• care of school equipment
  • wet play times*
  • wet lunchtimes*
  • arrival
  • departure
  • after school clubs (managed by internal and external staff)

(*See lunchtime policy for these routines and procedures)

 

Classrooms– have an ethos and class system which:

  • recognises, communicates and celebrates achievement/positive behaviour to others
  • allows the sharing of work of others
  • shows examples of outstanding effort by classroom display of pupils work
  • Recognises the value of the PSHE curriculum.

Involvement– allowing the opportunity for non teaching staff and support teachers to have a role in a school system that recognises, celebrates and communicates all kinds of achievement and positive behaviour.

Rewards system– The following are examples of the variety of methods used:

  • Assemblies- star of the week
  • Achievement letters
  • Jewels rewards
  • Stickers
  • Notes/phone calls home
  • Certificates

 

 

Curriculum

A broad and balanced curriculum which reflects modern British Values and which explores positive character attributes.

 

A PSHE scheme of work which teaches what feelings we might have and how to deal with them through role play, scenarios and drama.

 Sanctions

Sanctions are applied consistently across school by any member of staff.

We have a clearly defined code for behaviour modification set out as Appendix 5 at the end of this policy. However before that comes into action there are certain principles that should be applied:

  • React appropriately according to the individual pupil with regard to age and level of maturation
  • Always reinforce the positive aspect of any situation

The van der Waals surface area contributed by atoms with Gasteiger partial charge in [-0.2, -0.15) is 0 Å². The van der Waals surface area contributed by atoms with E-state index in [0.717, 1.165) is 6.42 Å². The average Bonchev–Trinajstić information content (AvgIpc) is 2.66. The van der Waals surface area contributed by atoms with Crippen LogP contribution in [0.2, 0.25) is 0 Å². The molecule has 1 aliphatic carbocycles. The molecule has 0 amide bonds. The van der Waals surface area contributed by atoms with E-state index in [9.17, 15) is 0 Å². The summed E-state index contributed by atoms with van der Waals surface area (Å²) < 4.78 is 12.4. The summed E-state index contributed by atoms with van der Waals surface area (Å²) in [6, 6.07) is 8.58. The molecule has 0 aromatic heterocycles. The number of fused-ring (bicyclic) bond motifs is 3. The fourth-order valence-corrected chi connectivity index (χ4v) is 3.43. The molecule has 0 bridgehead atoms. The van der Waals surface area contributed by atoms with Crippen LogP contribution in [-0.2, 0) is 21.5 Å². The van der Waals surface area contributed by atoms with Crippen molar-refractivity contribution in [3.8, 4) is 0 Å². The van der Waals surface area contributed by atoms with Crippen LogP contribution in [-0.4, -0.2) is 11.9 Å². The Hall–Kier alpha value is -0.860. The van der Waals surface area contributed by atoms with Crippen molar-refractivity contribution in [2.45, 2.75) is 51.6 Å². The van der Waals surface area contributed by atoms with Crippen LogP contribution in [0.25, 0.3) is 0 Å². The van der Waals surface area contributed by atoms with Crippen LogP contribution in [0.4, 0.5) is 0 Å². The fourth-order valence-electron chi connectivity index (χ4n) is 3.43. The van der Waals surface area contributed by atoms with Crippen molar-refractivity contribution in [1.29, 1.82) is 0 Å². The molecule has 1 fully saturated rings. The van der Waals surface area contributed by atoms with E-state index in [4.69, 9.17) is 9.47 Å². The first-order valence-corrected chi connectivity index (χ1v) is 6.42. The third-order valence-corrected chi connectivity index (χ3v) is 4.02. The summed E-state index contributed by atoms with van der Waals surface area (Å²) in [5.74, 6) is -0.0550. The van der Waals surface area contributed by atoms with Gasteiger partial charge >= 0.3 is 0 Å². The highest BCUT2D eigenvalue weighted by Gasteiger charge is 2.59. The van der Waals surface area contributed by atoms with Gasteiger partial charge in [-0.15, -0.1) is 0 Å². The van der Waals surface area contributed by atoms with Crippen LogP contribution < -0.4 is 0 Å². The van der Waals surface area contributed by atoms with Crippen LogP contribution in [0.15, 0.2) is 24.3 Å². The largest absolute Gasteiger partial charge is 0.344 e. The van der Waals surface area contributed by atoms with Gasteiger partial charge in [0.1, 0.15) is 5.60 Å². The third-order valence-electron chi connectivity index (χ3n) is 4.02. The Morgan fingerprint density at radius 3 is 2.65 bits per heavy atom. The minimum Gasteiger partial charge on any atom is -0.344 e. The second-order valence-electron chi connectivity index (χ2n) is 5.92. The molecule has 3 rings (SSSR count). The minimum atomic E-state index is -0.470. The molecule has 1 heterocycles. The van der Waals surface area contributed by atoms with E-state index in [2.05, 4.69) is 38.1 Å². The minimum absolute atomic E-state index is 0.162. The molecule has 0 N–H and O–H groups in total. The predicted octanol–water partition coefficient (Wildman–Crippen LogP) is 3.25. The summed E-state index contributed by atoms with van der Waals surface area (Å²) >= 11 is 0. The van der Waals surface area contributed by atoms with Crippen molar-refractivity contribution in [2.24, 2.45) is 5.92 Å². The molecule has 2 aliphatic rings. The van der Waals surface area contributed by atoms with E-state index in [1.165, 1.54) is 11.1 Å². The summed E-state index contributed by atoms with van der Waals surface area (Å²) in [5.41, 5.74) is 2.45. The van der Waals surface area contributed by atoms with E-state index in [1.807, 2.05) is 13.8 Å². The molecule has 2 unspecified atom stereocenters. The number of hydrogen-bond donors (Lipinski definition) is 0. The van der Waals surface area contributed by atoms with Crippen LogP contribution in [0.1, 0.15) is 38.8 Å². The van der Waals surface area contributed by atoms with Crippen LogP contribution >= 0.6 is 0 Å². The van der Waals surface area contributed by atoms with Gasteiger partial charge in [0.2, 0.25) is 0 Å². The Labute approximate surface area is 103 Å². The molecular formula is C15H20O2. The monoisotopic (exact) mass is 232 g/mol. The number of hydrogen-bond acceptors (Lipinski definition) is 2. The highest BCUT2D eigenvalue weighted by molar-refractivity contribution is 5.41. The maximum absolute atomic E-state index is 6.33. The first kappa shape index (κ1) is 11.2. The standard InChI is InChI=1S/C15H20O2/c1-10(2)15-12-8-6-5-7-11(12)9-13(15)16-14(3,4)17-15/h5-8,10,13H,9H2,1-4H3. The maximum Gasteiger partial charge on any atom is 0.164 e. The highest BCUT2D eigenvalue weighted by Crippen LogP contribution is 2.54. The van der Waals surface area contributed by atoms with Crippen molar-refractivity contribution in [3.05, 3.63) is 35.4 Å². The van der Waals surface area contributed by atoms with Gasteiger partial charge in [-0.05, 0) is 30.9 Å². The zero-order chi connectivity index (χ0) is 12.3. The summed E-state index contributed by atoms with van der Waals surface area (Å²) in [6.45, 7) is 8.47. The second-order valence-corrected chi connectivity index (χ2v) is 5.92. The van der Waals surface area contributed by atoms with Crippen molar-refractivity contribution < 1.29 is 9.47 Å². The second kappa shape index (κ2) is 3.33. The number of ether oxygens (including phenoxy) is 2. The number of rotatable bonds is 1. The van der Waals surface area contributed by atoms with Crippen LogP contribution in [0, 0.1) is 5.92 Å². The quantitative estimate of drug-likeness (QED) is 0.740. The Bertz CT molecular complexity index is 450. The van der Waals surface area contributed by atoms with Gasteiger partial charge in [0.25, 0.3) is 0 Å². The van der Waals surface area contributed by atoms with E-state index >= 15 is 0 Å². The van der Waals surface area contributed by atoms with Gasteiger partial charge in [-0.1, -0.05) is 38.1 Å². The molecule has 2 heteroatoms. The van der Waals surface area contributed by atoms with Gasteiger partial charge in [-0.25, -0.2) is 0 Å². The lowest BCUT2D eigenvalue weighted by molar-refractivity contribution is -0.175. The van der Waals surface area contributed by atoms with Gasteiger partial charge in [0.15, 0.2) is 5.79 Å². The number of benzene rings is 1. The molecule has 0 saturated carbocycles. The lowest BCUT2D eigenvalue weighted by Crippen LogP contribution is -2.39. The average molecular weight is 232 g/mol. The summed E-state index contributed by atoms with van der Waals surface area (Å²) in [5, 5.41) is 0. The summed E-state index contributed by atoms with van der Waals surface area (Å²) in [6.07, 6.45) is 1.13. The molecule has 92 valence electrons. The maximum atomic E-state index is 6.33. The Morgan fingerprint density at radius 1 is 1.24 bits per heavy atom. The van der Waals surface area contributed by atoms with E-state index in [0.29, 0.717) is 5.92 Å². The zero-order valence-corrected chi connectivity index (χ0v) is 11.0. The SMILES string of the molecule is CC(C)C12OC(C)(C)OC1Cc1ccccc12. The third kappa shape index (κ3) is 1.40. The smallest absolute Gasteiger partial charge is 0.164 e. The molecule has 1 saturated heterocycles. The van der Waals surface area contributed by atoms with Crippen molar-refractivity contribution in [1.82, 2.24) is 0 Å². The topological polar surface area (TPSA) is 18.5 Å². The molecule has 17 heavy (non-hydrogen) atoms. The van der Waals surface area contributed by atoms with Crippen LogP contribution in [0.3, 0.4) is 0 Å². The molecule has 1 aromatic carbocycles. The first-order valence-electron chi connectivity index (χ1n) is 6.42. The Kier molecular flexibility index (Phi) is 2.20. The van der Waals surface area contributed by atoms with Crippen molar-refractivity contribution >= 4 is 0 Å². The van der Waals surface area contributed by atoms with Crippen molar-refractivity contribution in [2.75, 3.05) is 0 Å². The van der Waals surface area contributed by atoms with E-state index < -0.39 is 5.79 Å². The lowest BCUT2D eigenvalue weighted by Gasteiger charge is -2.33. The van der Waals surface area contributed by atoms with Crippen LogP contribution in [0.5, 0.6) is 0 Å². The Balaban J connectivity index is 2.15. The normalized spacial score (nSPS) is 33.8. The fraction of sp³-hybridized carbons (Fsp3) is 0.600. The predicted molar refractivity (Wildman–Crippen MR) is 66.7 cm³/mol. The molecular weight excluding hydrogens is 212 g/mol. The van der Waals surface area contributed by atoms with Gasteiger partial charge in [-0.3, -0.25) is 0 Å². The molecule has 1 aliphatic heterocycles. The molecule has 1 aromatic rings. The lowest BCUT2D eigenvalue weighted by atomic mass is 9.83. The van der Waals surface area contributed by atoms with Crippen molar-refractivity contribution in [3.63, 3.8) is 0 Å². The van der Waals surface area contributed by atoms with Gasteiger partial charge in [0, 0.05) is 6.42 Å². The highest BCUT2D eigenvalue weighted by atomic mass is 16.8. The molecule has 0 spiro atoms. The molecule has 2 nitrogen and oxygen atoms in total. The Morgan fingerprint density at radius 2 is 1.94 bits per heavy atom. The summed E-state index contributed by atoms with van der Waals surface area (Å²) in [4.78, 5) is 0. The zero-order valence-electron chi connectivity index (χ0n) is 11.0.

• Identify the cause of inappropriate behaviour- these should help frame the response and future practice
  • Ensure the child understand the rationale for our codes of behaviour
  • Be consistent in your response but with regard to 1 above
  • Be ready to consult with colleagues especially team leaders and SENCO
  • Ensure the child knows that it is the behaviour you disapprove of NOT the child
  • Always listen to the child’s explanation of their behaviour
  • Try to find witnesses to incidents of inappropriate behaviour – this will include the school behaviour sheets

Children with special needs

We recognise that sometimes special provision may need to be made for some pupils.

At such times the appropriate course of action is to discuss the child in question with the school Senco, outline the nature of the concern and give examples of the behaviour which is giving difficulty. The school Senco will then be able to advise on the best course of action and take the necessary steps should outside agencies need to become involved.

Bullying (See Anti bullying policy)

How does bullying differ from other types of aggressive behaviour?

  •  There is a deliberate intention to hurt or humiliate
    •    There is a power imbalance that makes it hard for the victim to defend themselves